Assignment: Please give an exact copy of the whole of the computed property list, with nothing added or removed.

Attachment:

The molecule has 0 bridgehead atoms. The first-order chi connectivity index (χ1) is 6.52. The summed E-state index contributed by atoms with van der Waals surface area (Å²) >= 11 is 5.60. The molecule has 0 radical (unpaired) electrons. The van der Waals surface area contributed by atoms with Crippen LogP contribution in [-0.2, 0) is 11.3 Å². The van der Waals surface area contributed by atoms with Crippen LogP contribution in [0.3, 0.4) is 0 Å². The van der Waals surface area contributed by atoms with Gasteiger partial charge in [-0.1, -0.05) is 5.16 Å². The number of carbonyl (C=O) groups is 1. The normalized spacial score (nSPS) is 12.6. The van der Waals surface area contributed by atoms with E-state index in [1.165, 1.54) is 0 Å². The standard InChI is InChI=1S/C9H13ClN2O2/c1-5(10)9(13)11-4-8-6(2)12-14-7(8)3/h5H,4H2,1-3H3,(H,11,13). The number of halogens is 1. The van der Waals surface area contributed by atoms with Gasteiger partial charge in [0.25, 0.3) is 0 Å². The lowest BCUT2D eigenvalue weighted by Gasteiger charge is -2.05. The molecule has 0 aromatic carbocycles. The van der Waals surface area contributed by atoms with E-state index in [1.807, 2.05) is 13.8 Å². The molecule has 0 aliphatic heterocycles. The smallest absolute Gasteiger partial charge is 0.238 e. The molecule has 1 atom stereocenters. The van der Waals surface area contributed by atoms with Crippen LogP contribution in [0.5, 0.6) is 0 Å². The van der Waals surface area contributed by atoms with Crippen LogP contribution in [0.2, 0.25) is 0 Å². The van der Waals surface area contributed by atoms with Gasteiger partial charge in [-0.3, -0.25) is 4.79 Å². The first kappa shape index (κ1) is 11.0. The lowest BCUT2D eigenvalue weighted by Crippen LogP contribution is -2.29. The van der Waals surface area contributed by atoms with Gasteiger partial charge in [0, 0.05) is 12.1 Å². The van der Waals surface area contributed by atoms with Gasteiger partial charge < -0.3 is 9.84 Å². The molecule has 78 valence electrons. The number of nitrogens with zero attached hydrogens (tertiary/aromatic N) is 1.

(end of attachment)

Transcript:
The molecule has 0 bridgehead atoms. The first-order chi connectivity index (χ1) is 6.52. The summed E-state index contributed by atoms with van der Waals surface area (Å²) >= 11 is 5.60. The molecule has 0 radical (unpaired) electrons. The van der Waals surface area contributed by atoms with Crippen LogP contribution in [-0.2, 0) is 11.3 Å². The van der Waals surface area contributed by atoms with Crippen LogP contribution in [0.3, 0.4) is 0 Å². The van der Waals surface area contributed by atoms with Gasteiger partial charge in [-0.1, -0.05) is 5.16 Å². The number of carbonyl (C=O) groups is 1. The normalized spacial score (nSPS) is 12.6. The van der Waals surface area contributed by atoms with E-state index in [1.165, 1.54) is 0 Å². The standard InChI is InChI=1S/C9H13ClN2O2/c1-5(10)9(13)11-4-8-6(2)12-14-7(8)3/h5H,4H2,1-3H3,(H,11,13). The number of halogens is 1. The van der Waals surface area contributed by atoms with Gasteiger partial charge in [0.25, 0.3) is 0 Å². The lowest BCUT2D eigenvalue weighted by Gasteiger charge is -2.05. The molecule has 0 aromatic carbocycles. The van der Waals surface area contributed by atoms with E-state index in [1.807, 2.05) is 13.8 Å². The molecule has 0 aliphatic heterocycles. The smallest absolute Gasteiger partial charge is 0.238 e. The molecule has 1 atom stereocenters. The van der Waals surface area contributed by atoms with Crippen LogP contribution in [0.5, 0.6) is 0 Å². The van der Waals surface area contributed by atoms with Crippen LogP contribution in [0.2, 0.25) is 0 Å². The van der Waals surface area contributed by atoms with Gasteiger partial charge in [-0.3, -0.25) is 4.79 Å². The first kappa shape index (κ1) is 11.0. The lowest BCUT2D eigenvalue weighted by Crippen LogP contribution is -2.29. The van der Waals surface area contributed by atoms with Gasteiger partial charge in [0, 0.05) is 12.1 Å². The van der Waals surface area contributed by atoms with Gasteiger partial charge < -0.3 is 9.84 Å². The molecule has 78 valence electrons. The number of nitrogens with zero attached hydrogens (tertiary/aromatic N) is 1.